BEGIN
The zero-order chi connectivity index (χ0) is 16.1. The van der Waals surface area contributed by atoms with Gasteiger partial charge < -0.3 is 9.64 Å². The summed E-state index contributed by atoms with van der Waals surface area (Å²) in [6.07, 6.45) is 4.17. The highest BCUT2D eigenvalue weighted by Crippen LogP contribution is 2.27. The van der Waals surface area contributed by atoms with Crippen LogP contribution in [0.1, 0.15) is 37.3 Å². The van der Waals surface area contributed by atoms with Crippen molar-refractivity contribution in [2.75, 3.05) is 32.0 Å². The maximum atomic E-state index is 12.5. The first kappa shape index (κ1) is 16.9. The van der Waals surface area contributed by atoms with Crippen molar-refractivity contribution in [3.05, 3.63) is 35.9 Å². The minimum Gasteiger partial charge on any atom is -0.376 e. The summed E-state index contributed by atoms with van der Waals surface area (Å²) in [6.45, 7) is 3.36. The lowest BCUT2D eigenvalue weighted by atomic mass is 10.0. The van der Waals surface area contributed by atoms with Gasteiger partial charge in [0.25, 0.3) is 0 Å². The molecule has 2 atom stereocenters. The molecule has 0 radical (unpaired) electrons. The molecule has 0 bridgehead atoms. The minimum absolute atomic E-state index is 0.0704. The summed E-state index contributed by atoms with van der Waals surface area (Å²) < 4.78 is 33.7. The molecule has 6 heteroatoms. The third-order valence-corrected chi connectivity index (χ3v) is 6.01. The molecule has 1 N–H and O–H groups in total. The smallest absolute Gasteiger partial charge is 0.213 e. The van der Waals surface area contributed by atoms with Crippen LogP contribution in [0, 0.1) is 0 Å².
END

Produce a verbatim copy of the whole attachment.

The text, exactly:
The zero-order chi connectivity index (χ0) is 16.1. The van der Waals surface area contributed by atoms with Gasteiger partial charge < -0.3 is 9.64 Å². The summed E-state index contributed by atoms with van der Waals surface area (Å²) in [6.07, 6.45) is 4.17. The highest BCUT2D eigenvalue weighted by Crippen LogP contribution is 2.27. The van der Waals surface area contributed by atoms with Crippen LogP contribution in [0.1, 0.15) is 37.3 Å². The van der Waals surface area contributed by atoms with Crippen molar-refractivity contribution in [2.75, 3.05) is 32.0 Å². The maximum atomic E-state index is 12.5. The first kappa shape index (κ1) is 16.9. The van der Waals surface area contributed by atoms with Crippen molar-refractivity contribution in [3.05, 3.63) is 35.9 Å². The minimum Gasteiger partial charge on any atom is -0.376 e. The summed E-state index contributed by atoms with van der Waals surface area (Å²) in [6.45, 7) is 3.36. The lowest BCUT2D eigenvalue weighted by atomic mass is 10.0. The van der Waals surface area contributed by atoms with Gasteiger partial charge in [0.25, 0.3) is 0 Å². The molecule has 2 atom stereocenters. The molecule has 0 radical (unpaired) electrons. The molecule has 0 bridgehead atoms. The minimum absolute atomic E-state index is 0.0704. The summed E-state index contributed by atoms with van der Waals surface area (Å²) < 4.78 is 33.7. The molecule has 6 heteroatoms. The third-order valence-corrected chi connectivity index (χ3v) is 6.01. The molecule has 1 N–H and O–H groups in total. The smallest absolute Gasteiger partial charge is 0.213 e. The van der Waals surface area contributed by atoms with Crippen LogP contribution in [0, 0.1) is 0 Å².